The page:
COLUMBUS, Ohio -- A 4-year-old boy from Montgomery County has become Ohio's first pediatric flu death of the 2017-18 season and a 1-year-old boy from Lucas County became the second, according to a news release from the Ohio Department of Health.
The health department is also reporting 1,750 new confirmed flu-associated hospitalizations in Ohio during the first week of January, a significant increase over 925 reported during the last week of December. There have been 3,854 total flu-associated hospitalizations in Ohio since flu season began last October.
The 2017-18 flu season in Ohio and nationally is looking similar to what was seen during the 2014-15 flu season, which at the time was the most severe flu season in recent years, according to the Centers for Disease Control and Prevention (CDC). CDC says that flu activity in the U.S. increased sharply during the first week of January, and is now categorized as widespread in 46 states. Flu activity traditionally begins to increase in October and can last as late as May, with cases typically peaking between December and February.
“Flu is difficult to predict,” said ODH Medical Director Dr. Clint Koenig. “It’s not possible to say precisely when this flu season will peak or end or how severe it will be. That’s why getting the flu vaccination is the safest and most effective way to prevent the flu for everyone 6 months and older. Flu vaccination also can reduce the severity of illness if you do get sick.”
Flu vaccination prevents millions of illnesses and tens of thousands of flu-related hospitalizations each year. While the flu vaccine can vary in how well it works, people who still get sick may have milder symptoms.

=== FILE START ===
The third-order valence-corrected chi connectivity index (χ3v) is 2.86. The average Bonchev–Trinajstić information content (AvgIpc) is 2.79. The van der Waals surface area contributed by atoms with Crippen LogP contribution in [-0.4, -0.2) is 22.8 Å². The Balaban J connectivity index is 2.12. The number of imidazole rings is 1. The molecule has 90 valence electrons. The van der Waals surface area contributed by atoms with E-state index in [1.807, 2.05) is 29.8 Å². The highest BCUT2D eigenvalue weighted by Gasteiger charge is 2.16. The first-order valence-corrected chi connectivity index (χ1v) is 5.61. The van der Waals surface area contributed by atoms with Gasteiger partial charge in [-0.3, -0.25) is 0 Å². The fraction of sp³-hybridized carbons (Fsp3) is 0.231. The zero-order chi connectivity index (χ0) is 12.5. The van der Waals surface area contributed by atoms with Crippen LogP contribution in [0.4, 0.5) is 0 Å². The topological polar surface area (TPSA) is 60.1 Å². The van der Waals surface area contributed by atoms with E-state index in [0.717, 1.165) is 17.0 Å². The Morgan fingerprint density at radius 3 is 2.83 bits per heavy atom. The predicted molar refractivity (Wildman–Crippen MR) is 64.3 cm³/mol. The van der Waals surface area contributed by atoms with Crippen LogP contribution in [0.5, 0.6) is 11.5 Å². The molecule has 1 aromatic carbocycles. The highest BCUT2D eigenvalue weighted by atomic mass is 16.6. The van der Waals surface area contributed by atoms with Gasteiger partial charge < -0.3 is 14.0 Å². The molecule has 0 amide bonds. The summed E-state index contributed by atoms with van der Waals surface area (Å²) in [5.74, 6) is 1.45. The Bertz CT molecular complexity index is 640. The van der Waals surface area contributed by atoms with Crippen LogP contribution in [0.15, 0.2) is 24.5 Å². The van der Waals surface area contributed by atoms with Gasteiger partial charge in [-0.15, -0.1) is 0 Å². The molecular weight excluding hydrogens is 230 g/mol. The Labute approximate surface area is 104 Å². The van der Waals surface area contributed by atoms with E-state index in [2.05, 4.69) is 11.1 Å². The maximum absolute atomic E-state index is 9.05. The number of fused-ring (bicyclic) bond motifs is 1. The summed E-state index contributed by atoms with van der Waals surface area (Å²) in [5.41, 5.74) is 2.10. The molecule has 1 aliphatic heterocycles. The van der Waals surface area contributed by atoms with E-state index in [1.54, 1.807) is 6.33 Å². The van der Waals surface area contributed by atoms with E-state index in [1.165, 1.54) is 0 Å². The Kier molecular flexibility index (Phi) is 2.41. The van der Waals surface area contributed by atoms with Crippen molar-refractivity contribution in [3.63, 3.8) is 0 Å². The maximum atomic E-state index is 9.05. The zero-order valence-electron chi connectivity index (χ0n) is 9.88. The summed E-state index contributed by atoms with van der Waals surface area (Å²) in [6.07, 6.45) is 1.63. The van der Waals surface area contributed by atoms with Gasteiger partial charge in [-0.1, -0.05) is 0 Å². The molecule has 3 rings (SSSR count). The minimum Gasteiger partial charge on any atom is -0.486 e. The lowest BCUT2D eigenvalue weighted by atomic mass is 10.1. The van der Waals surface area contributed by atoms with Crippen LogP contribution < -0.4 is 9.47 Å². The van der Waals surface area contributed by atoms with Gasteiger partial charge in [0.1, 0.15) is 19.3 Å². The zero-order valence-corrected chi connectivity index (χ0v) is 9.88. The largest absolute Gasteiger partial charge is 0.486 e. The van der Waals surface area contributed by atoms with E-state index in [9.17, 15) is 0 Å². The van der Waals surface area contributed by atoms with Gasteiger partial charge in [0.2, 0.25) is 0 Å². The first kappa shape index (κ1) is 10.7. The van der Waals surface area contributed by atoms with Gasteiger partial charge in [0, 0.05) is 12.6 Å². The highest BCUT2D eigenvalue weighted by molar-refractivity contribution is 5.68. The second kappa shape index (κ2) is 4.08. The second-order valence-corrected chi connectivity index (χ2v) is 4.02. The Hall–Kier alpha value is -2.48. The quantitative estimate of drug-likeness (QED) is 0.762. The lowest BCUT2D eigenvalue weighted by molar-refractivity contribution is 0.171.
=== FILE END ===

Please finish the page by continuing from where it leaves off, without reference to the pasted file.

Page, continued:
So far, influenza A (H3N2) viruses have been the most common flu viruses circulating this season, according to CDC. H3N2-predominant flu seasons have been associated with more severe illness, especially among children and adults age 65 and older. Vaccine effectiveness against H3N2 viruses has been around 30 percent. Vaccine effectiveness against other circulating flu viruses has been about 60 percent for H1N1 viruses, and around 50 percent for influenza B viruses. The flu vaccination also cuts pediatric deaths by 50 percent.
Symptoms of flu can include fever, cough, sore throat, body aches, headache, chills and fatigue. Flu vaccination is available at most healthcare providers’ offices, local health departments and retail pharmacies. There are no flu vaccine shortages across Ohio.
Other effective ways to avoid getting or spreading the flu include: washing hands frequently or using alcohol-based hand sanitizer; covering coughs and sneezes with tissues, or coughing or sneezing into elbows; avoiding touching eyes, nose and mouth; and staying home when sick.
CDC recommends that healthcare providers prescribe one of two antiviral drugs as a second line of defense as soon as possible to patients with confirmed or suspected influenza who are hospitalized, have severe illness, or may be at higher risk for flu complications.
“These antiviral medications can reduce the severity of the flu and prevent serious flu complications,” Koenig said. “They work best when started within two days of getting sick.”
More information about influenza and flu activity in Ohio is available at www.flu.ohio.gov.